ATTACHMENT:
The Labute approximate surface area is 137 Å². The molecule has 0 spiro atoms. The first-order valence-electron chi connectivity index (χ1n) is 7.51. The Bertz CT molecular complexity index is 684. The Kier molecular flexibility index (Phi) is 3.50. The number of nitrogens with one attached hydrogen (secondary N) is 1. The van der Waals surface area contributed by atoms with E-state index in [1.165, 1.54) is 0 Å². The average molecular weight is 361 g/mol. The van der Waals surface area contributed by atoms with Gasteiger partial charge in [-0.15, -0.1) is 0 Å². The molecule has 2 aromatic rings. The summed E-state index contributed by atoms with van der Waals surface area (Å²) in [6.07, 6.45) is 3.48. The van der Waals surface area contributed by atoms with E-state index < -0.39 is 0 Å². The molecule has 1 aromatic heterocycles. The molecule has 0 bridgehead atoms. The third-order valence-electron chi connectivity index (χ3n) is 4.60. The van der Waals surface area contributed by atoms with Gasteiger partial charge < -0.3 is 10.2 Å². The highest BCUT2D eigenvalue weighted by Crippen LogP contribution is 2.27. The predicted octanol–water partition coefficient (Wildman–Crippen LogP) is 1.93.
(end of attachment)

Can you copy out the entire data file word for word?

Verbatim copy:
The Labute approximate surface area is 137 Å². The molecule has 0 spiro atoms. The first-order valence-electron chi connectivity index (χ1n) is 7.51. The Bertz CT molecular complexity index is 684. The Kier molecular flexibility index (Phi) is 3.50. The number of nitrogens with one attached hydrogen (secondary N) is 1. The van der Waals surface area contributed by atoms with E-state index in [1.165, 1.54) is 0 Å². The average molecular weight is 361 g/mol. The van der Waals surface area contributed by atoms with Gasteiger partial charge in [-0.15, -0.1) is 0 Å². The molecule has 2 aromatic rings. The summed E-state index contributed by atoms with van der Waals surface area (Å²) in [6.07, 6.45) is 3.48. The van der Waals surface area contributed by atoms with E-state index < -0.39 is 0 Å². The molecule has 1 aromatic heterocycles. The molecule has 0 bridgehead atoms. The third-order valence-electron chi connectivity index (χ3n) is 4.60. The van der Waals surface area contributed by atoms with Gasteiger partial charge < -0.3 is 10.2 Å². The highest BCUT2D eigenvalue weighted by Crippen LogP contribution is 2.27. The predicted octanol–water partition coefficient (Wildman–Crippen LogP) is 1.93.